At the Bull Pup Café, Roscoe "Fatty" Arbuckle is chef of all trades and Keaton waits tables in his own inimitable fashion. When a rambunctious customer annoys the pretty cashier, Buster Keaton comes to her defense and all-out mayhem ensues. Arbuckle and Keaton’s dance à la Salome and Cleopatra is a highlight of the dining experience, and they are ably assisted by Luke the Dog who steals the show as the feisty canine defender of womanhood. Long considered one of cinema’s holy grails, The Cook was discovered in 1998 among a cache of unidentified nitrate prints at the Norsk Filminstitutt. Then in 2002, additional footage was discovered by the staff at the EYE Film Institute in Amsterdam! This edition combines the sources to aproximate the original US release and proves The Cook to be one of the finest and funniest of the Arbuckle and Keaton collaborations.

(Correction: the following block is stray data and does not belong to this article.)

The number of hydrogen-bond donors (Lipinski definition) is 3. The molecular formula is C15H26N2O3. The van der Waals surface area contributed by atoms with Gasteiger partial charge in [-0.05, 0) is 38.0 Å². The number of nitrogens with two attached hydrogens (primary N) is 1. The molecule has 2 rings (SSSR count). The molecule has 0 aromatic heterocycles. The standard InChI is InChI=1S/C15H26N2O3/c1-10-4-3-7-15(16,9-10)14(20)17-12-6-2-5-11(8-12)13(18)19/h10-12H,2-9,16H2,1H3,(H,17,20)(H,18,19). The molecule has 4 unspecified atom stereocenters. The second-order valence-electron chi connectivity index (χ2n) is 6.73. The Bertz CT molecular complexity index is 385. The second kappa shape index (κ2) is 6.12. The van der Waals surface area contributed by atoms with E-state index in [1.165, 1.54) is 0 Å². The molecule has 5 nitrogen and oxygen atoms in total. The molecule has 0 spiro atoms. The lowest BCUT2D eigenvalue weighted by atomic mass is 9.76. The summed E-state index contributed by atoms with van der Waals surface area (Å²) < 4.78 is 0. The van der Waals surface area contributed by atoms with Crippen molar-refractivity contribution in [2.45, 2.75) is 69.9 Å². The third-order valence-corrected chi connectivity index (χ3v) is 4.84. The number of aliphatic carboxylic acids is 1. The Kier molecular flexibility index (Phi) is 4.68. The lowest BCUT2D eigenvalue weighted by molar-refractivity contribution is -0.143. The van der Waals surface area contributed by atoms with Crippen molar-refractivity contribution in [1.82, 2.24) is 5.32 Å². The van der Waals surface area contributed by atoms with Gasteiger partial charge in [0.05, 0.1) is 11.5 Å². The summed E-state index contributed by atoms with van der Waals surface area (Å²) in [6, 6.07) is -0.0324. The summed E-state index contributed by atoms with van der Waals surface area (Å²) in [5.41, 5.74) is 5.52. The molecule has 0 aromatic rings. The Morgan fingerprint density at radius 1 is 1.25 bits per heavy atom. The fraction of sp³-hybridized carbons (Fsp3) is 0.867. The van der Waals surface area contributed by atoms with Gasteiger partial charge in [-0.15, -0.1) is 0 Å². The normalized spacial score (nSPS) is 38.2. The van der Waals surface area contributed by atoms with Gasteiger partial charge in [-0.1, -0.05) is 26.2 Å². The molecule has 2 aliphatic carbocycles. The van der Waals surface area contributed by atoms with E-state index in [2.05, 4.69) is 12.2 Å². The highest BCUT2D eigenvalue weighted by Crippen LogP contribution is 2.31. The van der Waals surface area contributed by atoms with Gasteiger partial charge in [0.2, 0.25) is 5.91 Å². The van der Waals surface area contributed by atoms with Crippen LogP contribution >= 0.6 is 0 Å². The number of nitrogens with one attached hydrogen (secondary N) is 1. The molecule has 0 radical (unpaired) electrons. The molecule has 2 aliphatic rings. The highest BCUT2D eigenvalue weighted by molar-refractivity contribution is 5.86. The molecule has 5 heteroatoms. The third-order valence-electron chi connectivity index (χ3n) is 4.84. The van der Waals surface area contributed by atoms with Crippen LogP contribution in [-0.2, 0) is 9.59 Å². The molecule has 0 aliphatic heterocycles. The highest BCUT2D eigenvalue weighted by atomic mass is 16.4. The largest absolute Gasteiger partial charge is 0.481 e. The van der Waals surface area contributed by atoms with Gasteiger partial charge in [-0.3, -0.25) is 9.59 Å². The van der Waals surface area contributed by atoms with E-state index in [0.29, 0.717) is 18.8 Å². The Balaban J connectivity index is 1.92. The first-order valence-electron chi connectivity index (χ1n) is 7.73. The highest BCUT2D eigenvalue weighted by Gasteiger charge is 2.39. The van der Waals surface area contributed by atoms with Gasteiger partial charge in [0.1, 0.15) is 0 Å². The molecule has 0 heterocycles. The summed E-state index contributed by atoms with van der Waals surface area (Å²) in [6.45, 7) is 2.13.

A Reckless Romeo was also a legendary lost film before it too was miraculously rediscovered at the Norsk Filminstitutt. Here, Arbuckle is at the height of his comedic talents as an adventurous young husband exploring greener pastures. But this Lothario’s attempts at indiscretion at the Palisades Amusement Park are filmed by a newsreel cameraman and shown at the local movie house – with the philandering hubby, his wife, mother-in-law and the pretty girl’s boyfriend in the audience! Arbuckle’s "escape" is one of the most memorable endings of any cinematic comedy.
Also included is Harold Lloyd’s hilarious 1920 short Number, Please? (1920, 23 minutes). Shot at Venice Beach, California. Print courtesy of LarCas Productions.